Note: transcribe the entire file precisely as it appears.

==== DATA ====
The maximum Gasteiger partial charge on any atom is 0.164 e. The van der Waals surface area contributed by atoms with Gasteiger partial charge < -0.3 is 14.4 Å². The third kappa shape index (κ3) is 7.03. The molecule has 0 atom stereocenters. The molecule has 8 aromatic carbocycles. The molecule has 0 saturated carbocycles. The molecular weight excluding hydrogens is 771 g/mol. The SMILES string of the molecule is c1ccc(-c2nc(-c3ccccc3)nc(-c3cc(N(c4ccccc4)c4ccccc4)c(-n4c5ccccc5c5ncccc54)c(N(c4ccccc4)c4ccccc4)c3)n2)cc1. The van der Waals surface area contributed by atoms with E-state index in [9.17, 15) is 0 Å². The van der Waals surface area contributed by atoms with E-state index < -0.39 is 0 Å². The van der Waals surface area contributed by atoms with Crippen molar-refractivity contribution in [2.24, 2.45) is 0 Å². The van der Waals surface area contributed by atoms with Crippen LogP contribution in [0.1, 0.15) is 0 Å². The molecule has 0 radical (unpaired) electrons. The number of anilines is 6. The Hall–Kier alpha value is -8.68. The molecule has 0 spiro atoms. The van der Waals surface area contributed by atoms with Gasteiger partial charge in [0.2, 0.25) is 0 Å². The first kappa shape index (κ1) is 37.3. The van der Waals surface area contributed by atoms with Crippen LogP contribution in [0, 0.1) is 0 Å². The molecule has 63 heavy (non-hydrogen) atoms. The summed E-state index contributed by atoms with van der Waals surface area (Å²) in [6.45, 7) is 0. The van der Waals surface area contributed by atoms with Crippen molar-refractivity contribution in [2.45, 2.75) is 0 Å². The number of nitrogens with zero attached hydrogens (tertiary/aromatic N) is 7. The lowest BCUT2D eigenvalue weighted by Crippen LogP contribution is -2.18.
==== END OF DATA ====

The maximum Gasteiger partial charge on any atom is 0.164 e. The van der Waals surface area contributed by atoms with Gasteiger partial charge < -0.3 is 14.4 Å². The third kappa shape index (κ3) is 7.03. The molecule has 0 atom stereocenters. The molecule has 8 aromatic carbocycles. The molecule has 0 saturated carbocycles. The molecular weight excluding hydrogens is 771 g/mol. The SMILES string of the molecule is c1ccc(-c2nc(-c3ccccc3)nc(-c3cc(N(c4ccccc4)c4ccccc4)c(-n4c5ccccc5c5ncccc54)c(N(c4ccccc4)c4ccccc4)c3)n2)cc1. The van der Waals surface area contributed by atoms with E-state index in [9.17, 15) is 0 Å². The van der Waals surface area contributed by atoms with E-state index < -0.39 is 0 Å². The van der Waals surface area contributed by atoms with Crippen molar-refractivity contribution in [2.24, 2.45) is 0 Å². The van der Waals surface area contributed by atoms with Crippen LogP contribution in [0.1, 0.15) is 0 Å². The molecule has 0 radical (unpaired) electrons. The number of anilines is 6. The Hall–Kier alpha value is -8.68. The molecule has 0 spiro atoms. The van der Waals surface area contributed by atoms with Gasteiger partial charge in [0.2, 0.25) is 0 Å². The first kappa shape index (κ1) is 37.3. The van der Waals surface area contributed by atoms with Crippen LogP contribution in [0, 0.1) is 0 Å². The molecule has 63 heavy (non-hydrogen) atoms. The summed E-state index contributed by atoms with van der Waals surface area (Å²) in [6.45, 7) is 0. The van der Waals surface area contributed by atoms with Crippen molar-refractivity contribution in [2.45, 2.75) is 0 Å². The number of nitrogens with zero attached hydrogens (tertiary/aromatic N) is 7. The lowest BCUT2D eigenvalue weighted by Crippen LogP contribution is -2.18.